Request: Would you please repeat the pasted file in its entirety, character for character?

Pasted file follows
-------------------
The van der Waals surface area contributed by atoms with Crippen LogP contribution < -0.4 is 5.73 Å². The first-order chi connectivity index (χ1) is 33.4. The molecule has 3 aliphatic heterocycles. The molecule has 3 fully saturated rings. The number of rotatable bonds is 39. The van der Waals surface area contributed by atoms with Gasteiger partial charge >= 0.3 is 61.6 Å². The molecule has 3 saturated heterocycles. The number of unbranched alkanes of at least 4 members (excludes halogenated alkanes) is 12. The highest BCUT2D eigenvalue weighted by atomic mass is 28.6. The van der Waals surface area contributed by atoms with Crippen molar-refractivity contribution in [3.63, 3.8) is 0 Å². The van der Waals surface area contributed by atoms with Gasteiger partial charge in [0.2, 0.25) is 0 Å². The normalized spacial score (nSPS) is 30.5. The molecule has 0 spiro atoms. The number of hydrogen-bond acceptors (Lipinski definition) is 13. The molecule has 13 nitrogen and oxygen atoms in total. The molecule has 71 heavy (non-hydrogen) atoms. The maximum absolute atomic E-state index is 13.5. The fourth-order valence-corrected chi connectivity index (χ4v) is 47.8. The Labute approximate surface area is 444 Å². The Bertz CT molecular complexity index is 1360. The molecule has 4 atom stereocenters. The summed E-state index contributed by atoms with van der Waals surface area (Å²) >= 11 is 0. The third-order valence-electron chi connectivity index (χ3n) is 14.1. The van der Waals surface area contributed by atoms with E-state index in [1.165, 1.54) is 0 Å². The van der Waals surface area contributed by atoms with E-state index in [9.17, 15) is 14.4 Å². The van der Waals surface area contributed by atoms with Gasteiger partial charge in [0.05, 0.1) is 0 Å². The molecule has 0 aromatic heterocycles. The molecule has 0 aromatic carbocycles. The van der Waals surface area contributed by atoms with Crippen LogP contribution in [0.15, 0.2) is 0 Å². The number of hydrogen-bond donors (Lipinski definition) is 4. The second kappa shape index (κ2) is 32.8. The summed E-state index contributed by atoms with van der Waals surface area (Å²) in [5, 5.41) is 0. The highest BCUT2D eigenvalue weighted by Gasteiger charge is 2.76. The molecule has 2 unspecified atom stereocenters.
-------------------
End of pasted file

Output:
The van der Waals surface area contributed by atoms with Crippen LogP contribution < -0.4 is 5.73 Å². The first-order chi connectivity index (χ1) is 33.4. The molecule has 3 aliphatic heterocycles. The molecule has 3 fully saturated rings. The number of rotatable bonds is 39. The van der Waals surface area contributed by atoms with Gasteiger partial charge >= 0.3 is 61.6 Å². The molecule has 3 saturated heterocycles. The number of unbranched alkanes of at least 4 members (excludes halogenated alkanes) is 12. The highest BCUT2D eigenvalue weighted by atomic mass is 28.6. The van der Waals surface area contributed by atoms with Crippen molar-refractivity contribution in [3.63, 3.8) is 0 Å². The van der Waals surface area contributed by atoms with Gasteiger partial charge in [0.2, 0.25) is 0 Å². The normalized spacial score (nSPS) is 30.5. The molecule has 0 spiro atoms. The number of hydrogen-bond acceptors (Lipinski definition) is 13. The molecule has 13 nitrogen and oxygen atoms in total. The molecule has 71 heavy (non-hydrogen) atoms. The maximum absolute atomic E-state index is 13.5. The fourth-order valence-corrected chi connectivity index (χ4v) is 47.8. The Labute approximate surface area is 444 Å². The Bertz CT molecular complexity index is 1360. The molecule has 4 atom stereocenters. The summed E-state index contributed by atoms with van der Waals surface area (Å²) >= 11 is 0. The third-order valence-electron chi connectivity index (χ3n) is 14.1. The van der Waals surface area contributed by atoms with E-state index in [1.165, 1.54) is 0 Å². The van der Waals surface area contributed by atoms with E-state index in [9.17, 15) is 14.4 Å². The van der Waals surface area contributed by atoms with Gasteiger partial charge in [0.05, 0.1) is 0 Å². The molecule has 0 aromatic heterocycles. The molecule has 0 aromatic carbocycles. The van der Waals surface area contributed by atoms with Crippen LogP contribution in [0.15, 0.2) is 0 Å². The number of hydrogen-bond donors (Lipinski definition) is 4. The second kappa shape index (κ2) is 32.8. The summed E-state index contributed by atoms with van der Waals surface area (Å²) in [5, 5.41) is 0. The highest BCUT2D eigenvalue weighted by Gasteiger charge is 2.76. The molecule has 2 unspecified atom stereocenters.